My ‘not-so-dirty-little secret’, the Essence of RCM, and Risk Assessment all at once…
I’m going to tell you a not-so-dirty-little secret about myself. I love No-Limit Texas Hold-‘Em poker.
I’m a tournament poker player – not cash. Every year at Thanksgiving, my husband and I journey to Las Vegas to indulge in my favorite hobby.
Deep into a poker tournament, the best players have a mountain of chips in front of them. (I usually only manage to accumulate a ‘hill.’)
I’ve had my share of tournament cashes, but I’ve never “hit it big.” So my goal this year was to make a ‘five-figure’ cash.
Fast forward to day three of our trip.
While getting ready for a tournament at the Venetian, I happened to have the sitcom Seinfeld on the television. It was the episode where George Costanza does everything “opposite” of what he would normally do in an effort to turn his life around for the better.
That gave me an idea. “This time,” I said to myself, “It’s going to be different.”
You see, I’m a decent player, but I err on the conservative side. I don’t take big risks at the table. But big risks are what get you a mountain of chips.
So there it was. I would be like George and do the opposite of what I would normally do in “risky” spots.
But I had to temper the strategy and, as I finished putting on my makeup, I decided to do so using Reliability Centered Maintenance (RCM).
(I told you RCM principles are versatile!)
Each player started with 15,000 tournament chips. About an hour into play, I got into a spot where two players went “all-in” ahead of me. I had to risk my stack of about 17,000 chips to win the nearly 34,000 that were already in the pot.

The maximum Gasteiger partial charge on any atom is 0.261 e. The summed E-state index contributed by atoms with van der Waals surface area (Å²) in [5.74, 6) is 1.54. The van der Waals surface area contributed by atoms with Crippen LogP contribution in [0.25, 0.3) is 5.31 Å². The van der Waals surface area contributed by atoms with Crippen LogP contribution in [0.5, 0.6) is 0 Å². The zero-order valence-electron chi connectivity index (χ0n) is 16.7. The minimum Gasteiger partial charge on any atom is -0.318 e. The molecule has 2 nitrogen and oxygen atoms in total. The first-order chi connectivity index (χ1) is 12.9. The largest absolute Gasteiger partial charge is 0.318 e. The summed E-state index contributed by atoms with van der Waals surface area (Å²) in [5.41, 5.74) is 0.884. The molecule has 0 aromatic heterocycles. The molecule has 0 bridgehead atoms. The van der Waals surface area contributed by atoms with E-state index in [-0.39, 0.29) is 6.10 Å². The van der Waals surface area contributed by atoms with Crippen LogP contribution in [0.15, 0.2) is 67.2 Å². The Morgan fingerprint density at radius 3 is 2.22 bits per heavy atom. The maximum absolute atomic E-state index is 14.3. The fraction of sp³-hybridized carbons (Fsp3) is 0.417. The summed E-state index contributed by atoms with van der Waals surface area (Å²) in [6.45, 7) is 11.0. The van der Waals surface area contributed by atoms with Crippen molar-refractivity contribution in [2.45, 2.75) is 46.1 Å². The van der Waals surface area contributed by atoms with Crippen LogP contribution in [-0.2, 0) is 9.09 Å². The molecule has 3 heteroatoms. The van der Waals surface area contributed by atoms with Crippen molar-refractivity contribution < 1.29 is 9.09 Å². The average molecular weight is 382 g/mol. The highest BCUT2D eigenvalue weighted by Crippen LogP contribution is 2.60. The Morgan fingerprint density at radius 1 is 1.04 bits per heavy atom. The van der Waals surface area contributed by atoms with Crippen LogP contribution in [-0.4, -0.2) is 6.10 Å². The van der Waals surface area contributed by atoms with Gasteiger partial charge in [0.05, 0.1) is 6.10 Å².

I was holding the 9, 10 of spades. The board read Jack, Queen of spades and the 10 of hearts. I had a straight flush draw. In poker lingo, I had a ton of “outs.”
I assumed (correctly as it turned out) that one of my opponents had flopped a Queen-high straight and the other was on a smaller flush draw than I.
(Sometimes you can just feel it.)
In my mind, RCM rode in on its white horse to rescue me.
First, consequence assessment.
If I call and make my flush or a better straight than my opponent, I more than triple up and start to build my mountain. If I call and miss all of my outs, I’m out of the tournament.
Now on to risk. What’s my risk here?
If the assumptions I made about my opponents’ hands were correct, I had about a 40% chance of winning. Not horrible. (We’re talking about poker, not a fire suppression system.)
So, in the context of RCM, was I willing to accept the consequence of being knocked out of the tournament in this particular scenario? And, was the level of risk acceptable to me?
Yes and yes!
I announced “I’m all in” and my opponents grumbled. One because he had to fade a better straight or a flush – and the other because he was holding 5, 4 of spades. He was drawing nearly dead.
My heart raced – but not for long.
The dealer quickly peeled off the deuce of spades on the turn and I won the hand with the better flush.
The dealer pushed me the pot and I silently thanked George.
I used the same strategy for the next six hours: consequence and risk assessment.